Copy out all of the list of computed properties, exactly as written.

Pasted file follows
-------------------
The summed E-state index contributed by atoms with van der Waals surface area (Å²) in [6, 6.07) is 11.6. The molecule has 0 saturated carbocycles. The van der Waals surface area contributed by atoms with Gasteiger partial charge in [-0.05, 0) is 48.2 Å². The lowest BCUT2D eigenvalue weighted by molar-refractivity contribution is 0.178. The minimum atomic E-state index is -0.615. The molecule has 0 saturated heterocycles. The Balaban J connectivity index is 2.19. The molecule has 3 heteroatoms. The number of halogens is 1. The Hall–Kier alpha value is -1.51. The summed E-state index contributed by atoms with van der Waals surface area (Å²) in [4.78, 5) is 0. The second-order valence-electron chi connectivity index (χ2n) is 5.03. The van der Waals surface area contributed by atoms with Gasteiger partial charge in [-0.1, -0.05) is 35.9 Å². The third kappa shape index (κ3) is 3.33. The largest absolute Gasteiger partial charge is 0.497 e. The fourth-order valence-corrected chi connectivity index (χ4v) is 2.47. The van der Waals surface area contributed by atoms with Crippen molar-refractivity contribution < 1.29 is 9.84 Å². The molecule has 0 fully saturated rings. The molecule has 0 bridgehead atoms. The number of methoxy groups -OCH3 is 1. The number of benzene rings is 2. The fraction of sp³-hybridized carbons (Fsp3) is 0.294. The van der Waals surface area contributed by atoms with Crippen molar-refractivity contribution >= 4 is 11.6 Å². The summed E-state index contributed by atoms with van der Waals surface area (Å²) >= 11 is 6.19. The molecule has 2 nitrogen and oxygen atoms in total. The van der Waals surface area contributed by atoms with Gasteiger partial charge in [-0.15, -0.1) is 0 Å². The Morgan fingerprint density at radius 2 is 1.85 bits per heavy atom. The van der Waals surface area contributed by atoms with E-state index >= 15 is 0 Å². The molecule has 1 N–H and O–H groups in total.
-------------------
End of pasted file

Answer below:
The summed E-state index contributed by atoms with van der Waals surface area (Å²) in [6, 6.07) is 11.6. The molecule has 0 saturated carbocycles. The van der Waals surface area contributed by atoms with Gasteiger partial charge in [-0.05, 0) is 48.2 Å². The lowest BCUT2D eigenvalue weighted by molar-refractivity contribution is 0.178. The minimum atomic E-state index is -0.615. The molecule has 0 saturated heterocycles. The Balaban J connectivity index is 2.19. The molecule has 3 heteroatoms. The number of halogens is 1. The Hall–Kier alpha value is -1.51. The summed E-state index contributed by atoms with van der Waals surface area (Å²) in [4.78, 5) is 0. The second-order valence-electron chi connectivity index (χ2n) is 5.03. The van der Waals surface area contributed by atoms with Gasteiger partial charge in [-0.1, -0.05) is 35.9 Å². The third kappa shape index (κ3) is 3.33. The largest absolute Gasteiger partial charge is 0.497 e. The fourth-order valence-corrected chi connectivity index (χ4v) is 2.47. The van der Waals surface area contributed by atoms with Crippen molar-refractivity contribution < 1.29 is 9.84 Å². The molecule has 0 fully saturated rings. The molecule has 0 bridgehead atoms. The number of methoxy groups -OCH3 is 1. The number of benzene rings is 2. The fraction of sp³-hybridized carbons (Fsp3) is 0.294. The van der Waals surface area contributed by atoms with Crippen molar-refractivity contribution >= 4 is 11.6 Å². The summed E-state index contributed by atoms with van der Waals surface area (Å²) >= 11 is 6.19. The molecule has 2 nitrogen and oxygen atoms in total. The van der Waals surface area contributed by atoms with Gasteiger partial charge in [-0.15, -0.1) is 0 Å². The Morgan fingerprint density at radius 2 is 1.85 bits per heavy atom. The van der Waals surface area contributed by atoms with E-state index >= 15 is 0 Å². The molecule has 1 N–H and O–H groups in total.